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Discussion Starter · #5 ·
If your chainring is good and tight then you are "probably" ok. However I would definitely use some lock-tite on the threads since you are able to still spin the bolts. It's usually the female side of the bolts that are too long and will not allow you to secure your sprocket. You can also use some washers to take up the space left by removing your bashguard.
Washers! Ha! Why didn't I think of that. Just went to look at my washer box and don't think I have one that will let the female part go through it.
 

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Discussion Starter · #6 ·
i usually file the female part short enough that it doesn't protrude out the chainring but not too short that it doesn't support the chainring anymore.
the female part doesn't actually protrude past the spider arms that I can see them. If I recall, it is about 10mm in length, maybe a little shorter. It's just that the bolt, once threaded into the female part, protrudes a 1/2 mm past it in the back so that I can't use something flat to hold the female part securely to turn the bolt for the final tightening.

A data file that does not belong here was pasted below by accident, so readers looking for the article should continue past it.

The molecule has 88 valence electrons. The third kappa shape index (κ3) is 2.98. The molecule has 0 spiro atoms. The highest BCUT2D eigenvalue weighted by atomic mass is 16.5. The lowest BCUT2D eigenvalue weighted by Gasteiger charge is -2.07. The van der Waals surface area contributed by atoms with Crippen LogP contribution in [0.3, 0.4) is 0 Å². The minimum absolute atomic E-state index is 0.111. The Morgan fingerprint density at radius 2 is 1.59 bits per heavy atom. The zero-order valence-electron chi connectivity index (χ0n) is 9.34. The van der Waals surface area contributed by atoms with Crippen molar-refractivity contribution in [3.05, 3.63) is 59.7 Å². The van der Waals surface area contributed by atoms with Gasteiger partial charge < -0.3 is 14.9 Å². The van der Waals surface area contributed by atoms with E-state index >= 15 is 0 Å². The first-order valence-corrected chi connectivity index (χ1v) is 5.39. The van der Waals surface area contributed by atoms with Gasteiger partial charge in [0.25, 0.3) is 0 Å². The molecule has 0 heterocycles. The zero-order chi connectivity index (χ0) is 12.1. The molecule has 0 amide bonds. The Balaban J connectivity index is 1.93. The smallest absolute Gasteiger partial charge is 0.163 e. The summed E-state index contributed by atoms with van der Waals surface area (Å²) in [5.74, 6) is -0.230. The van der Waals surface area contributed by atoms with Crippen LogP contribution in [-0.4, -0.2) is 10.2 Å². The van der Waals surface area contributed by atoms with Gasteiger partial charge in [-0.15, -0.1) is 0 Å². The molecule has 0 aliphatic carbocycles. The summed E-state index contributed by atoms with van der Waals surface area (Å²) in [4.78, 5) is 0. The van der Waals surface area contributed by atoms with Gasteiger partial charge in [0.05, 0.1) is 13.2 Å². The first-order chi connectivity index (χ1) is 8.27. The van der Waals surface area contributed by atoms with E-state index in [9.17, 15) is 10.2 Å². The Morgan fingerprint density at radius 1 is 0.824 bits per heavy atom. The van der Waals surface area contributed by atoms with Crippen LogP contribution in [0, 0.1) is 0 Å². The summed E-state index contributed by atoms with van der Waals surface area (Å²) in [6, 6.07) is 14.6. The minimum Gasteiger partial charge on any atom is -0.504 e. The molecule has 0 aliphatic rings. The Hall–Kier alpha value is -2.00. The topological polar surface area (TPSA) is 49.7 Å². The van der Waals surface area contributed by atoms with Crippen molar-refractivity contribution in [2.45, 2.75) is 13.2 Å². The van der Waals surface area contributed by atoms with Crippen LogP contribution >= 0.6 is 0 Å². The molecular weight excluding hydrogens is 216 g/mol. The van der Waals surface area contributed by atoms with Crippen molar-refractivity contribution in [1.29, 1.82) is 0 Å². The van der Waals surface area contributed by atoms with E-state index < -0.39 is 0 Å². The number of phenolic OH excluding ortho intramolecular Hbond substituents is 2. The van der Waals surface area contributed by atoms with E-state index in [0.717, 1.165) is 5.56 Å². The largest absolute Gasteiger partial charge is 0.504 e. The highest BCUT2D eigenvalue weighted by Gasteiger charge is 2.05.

I wish I could find things that cheap at my LBS! But I haven't inquired about cost of ring bolts yet. Cheapest I saw on Ebay was $7 for a set of five. The RF bolts look pretty nice, so hate to replace them, yet then again I prefer SS bolts if it is recommended.
 

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When I install my chainring bolts, I had the same issue with the longer ones. They spun like yours, and felt tight by hand... but not when I hit the trail. I found I needed the shorter bolts.

If you can't secure the female part of the bolt, I would recommend picking up a chainring bolt tool to help. Lbs should have them for like $5-10. It may help you get proper torque on those bolts to see if you really do need shorter ones.
 

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If you don't have washers then new bolts is the best option. I ordered a set of KCNC SS bolts from Fairwheelbikes.com. They were pretty cheap and were mailed really fast. You can also take the chainring bolts you have and head to a home improvements store or lbs and see if you can find washers that fit. My vote is new chainring bolts though.